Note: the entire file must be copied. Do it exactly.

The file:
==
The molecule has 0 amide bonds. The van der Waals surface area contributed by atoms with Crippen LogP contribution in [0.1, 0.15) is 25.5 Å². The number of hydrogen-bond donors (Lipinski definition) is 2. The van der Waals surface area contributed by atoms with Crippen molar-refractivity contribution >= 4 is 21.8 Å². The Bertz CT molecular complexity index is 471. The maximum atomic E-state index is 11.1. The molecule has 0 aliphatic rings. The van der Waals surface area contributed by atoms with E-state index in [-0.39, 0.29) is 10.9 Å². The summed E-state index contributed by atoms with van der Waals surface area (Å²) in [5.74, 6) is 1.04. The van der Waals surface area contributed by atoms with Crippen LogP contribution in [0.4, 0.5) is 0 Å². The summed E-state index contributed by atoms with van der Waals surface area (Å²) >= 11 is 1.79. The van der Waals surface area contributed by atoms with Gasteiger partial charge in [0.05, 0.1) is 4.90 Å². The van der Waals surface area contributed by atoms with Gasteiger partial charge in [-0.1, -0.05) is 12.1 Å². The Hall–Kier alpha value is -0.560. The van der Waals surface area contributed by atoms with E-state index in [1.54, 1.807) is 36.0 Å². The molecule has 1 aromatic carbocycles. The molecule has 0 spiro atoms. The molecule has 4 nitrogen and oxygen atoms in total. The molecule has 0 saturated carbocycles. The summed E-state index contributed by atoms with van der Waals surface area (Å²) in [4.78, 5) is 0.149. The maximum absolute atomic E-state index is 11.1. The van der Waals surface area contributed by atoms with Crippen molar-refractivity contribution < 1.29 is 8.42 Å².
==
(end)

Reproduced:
The molecule has 0 amide bonds. The van der Waals surface area contributed by atoms with Crippen LogP contribution in [0.1, 0.15) is 25.5 Å². The number of hydrogen-bond donors (Lipinski definition) is 2. The van der Waals surface area contributed by atoms with Crippen molar-refractivity contribution >= 4 is 21.8 Å². The Bertz CT molecular complexity index is 471. The maximum atomic E-state index is 11.1. The molecule has 0 aliphatic rings. The van der Waals surface area contributed by atoms with E-state index in [-0.39, 0.29) is 10.9 Å². The summed E-state index contributed by atoms with van der Waals surface area (Å²) in [5.74, 6) is 1.04. The van der Waals surface area contributed by atoms with Crippen LogP contribution in [0.4, 0.5) is 0 Å². The summed E-state index contributed by atoms with van der Waals surface area (Å²) >= 11 is 1.79. The van der Waals surface area contributed by atoms with Gasteiger partial charge in [0.05, 0.1) is 4.90 Å². The van der Waals surface area contributed by atoms with Gasteiger partial charge in [-0.1, -0.05) is 12.1 Å². The Hall–Kier alpha value is -0.560. The van der Waals surface area contributed by atoms with E-state index in [1.54, 1.807) is 36.0 Å². The molecule has 1 aromatic carbocycles. The molecule has 0 spiro atoms. The molecule has 4 nitrogen and oxygen atoms in total. The molecule has 0 saturated carbocycles. The summed E-state index contributed by atoms with van der Waals surface area (Å²) in [4.78, 5) is 0.149. The maximum absolute atomic E-state index is 11.1. The van der Waals surface area contributed by atoms with Crippen molar-refractivity contribution < 1.29 is 8.42 Å².